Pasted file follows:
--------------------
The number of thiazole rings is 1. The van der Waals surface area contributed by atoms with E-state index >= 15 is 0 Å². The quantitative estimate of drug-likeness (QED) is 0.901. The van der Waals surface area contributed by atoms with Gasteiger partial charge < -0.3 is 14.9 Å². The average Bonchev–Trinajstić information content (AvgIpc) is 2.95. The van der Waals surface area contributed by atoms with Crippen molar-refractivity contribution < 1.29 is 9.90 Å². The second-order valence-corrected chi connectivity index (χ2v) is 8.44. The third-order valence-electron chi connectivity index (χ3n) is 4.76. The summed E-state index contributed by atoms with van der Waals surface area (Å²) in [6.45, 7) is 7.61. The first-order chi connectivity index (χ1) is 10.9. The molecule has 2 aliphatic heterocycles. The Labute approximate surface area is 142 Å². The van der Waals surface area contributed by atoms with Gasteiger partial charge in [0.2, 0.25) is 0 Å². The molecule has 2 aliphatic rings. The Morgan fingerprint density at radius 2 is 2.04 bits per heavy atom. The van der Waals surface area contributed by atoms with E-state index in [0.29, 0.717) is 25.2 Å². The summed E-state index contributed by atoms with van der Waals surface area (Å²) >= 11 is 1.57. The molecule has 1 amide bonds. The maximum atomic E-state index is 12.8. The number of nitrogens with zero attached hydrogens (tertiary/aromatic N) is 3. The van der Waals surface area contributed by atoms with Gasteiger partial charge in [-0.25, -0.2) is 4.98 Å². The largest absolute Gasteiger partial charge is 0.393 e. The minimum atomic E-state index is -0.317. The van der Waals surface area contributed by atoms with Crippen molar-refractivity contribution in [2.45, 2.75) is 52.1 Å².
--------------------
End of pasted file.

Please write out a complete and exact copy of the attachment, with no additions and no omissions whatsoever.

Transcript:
The number of thiazole rings is 1. The van der Waals surface area contributed by atoms with E-state index >= 15 is 0 Å². The quantitative estimate of drug-likeness (QED) is 0.901. The van der Waals surface area contributed by atoms with Gasteiger partial charge < -0.3 is 14.9 Å². The average Bonchev–Trinajstić information content (AvgIpc) is 2.95. The van der Waals surface area contributed by atoms with Crippen molar-refractivity contribution < 1.29 is 9.90 Å². The second-order valence-corrected chi connectivity index (χ2v) is 8.44. The third-order valence-electron chi connectivity index (χ3n) is 4.76. The summed E-state index contributed by atoms with van der Waals surface area (Å²) in [6.45, 7) is 7.61. The first-order chi connectivity index (χ1) is 10.9. The molecule has 2 aliphatic heterocycles. The Labute approximate surface area is 142 Å². The van der Waals surface area contributed by atoms with Gasteiger partial charge in [0.2, 0.25) is 0 Å². The molecule has 2 aliphatic rings. The Morgan fingerprint density at radius 2 is 2.04 bits per heavy atom. The van der Waals surface area contributed by atoms with E-state index in [0.29, 0.717) is 25.2 Å². The summed E-state index contributed by atoms with van der Waals surface area (Å²) >= 11 is 1.57. The molecule has 1 amide bonds. The maximum atomic E-state index is 12.8. The number of nitrogens with zero attached hydrogens (tertiary/aromatic N) is 3. The van der Waals surface area contributed by atoms with Gasteiger partial charge in [-0.25, -0.2) is 4.98 Å². The largest absolute Gasteiger partial charge is 0.393 e. The minimum atomic E-state index is -0.317. The van der Waals surface area contributed by atoms with Crippen molar-refractivity contribution in [2.45, 2.75) is 52.1 Å².